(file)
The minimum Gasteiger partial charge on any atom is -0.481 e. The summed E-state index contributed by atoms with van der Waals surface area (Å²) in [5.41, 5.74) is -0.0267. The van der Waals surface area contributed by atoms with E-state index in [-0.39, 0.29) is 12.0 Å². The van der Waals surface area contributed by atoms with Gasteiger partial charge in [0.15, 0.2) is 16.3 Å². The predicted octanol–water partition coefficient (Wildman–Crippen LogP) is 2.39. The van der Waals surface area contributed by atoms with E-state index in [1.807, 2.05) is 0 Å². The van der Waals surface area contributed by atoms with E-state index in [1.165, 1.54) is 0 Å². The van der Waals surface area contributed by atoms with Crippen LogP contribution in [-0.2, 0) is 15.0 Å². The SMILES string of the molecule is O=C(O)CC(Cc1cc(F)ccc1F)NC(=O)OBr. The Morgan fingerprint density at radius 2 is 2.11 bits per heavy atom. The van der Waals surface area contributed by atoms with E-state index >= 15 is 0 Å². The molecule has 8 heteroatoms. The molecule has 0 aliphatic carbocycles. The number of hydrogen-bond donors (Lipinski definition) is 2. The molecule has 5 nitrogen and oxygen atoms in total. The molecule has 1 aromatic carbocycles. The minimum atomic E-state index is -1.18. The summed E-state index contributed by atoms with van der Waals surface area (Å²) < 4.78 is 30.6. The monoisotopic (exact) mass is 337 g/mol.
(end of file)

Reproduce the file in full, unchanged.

The minimum Gasteiger partial charge on any atom is -0.481 e. The summed E-state index contributed by atoms with van der Waals surface area (Å²) in [5.41, 5.74) is -0.0267. The van der Waals surface area contributed by atoms with E-state index in [-0.39, 0.29) is 12.0 Å². The van der Waals surface area contributed by atoms with Gasteiger partial charge in [0.15, 0.2) is 16.3 Å². The predicted octanol–water partition coefficient (Wildman–Crippen LogP) is 2.39. The van der Waals surface area contributed by atoms with E-state index in [1.807, 2.05) is 0 Å². The van der Waals surface area contributed by atoms with E-state index in [1.165, 1.54) is 0 Å². The van der Waals surface area contributed by atoms with Crippen LogP contribution in [-0.2, 0) is 15.0 Å². The SMILES string of the molecule is O=C(O)CC(Cc1cc(F)ccc1F)NC(=O)OBr. The Morgan fingerprint density at radius 2 is 2.11 bits per heavy atom. The van der Waals surface area contributed by atoms with E-state index >= 15 is 0 Å². The molecule has 8 heteroatoms. The molecule has 0 aliphatic carbocycles. The number of hydrogen-bond donors (Lipinski definition) is 2. The molecule has 5 nitrogen and oxygen atoms in total. The molecule has 1 aromatic carbocycles. The minimum atomic E-state index is -1.18. The summed E-state index contributed by atoms with van der Waals surface area (Å²) < 4.78 is 30.6. The monoisotopic (exact) mass is 337 g/mol.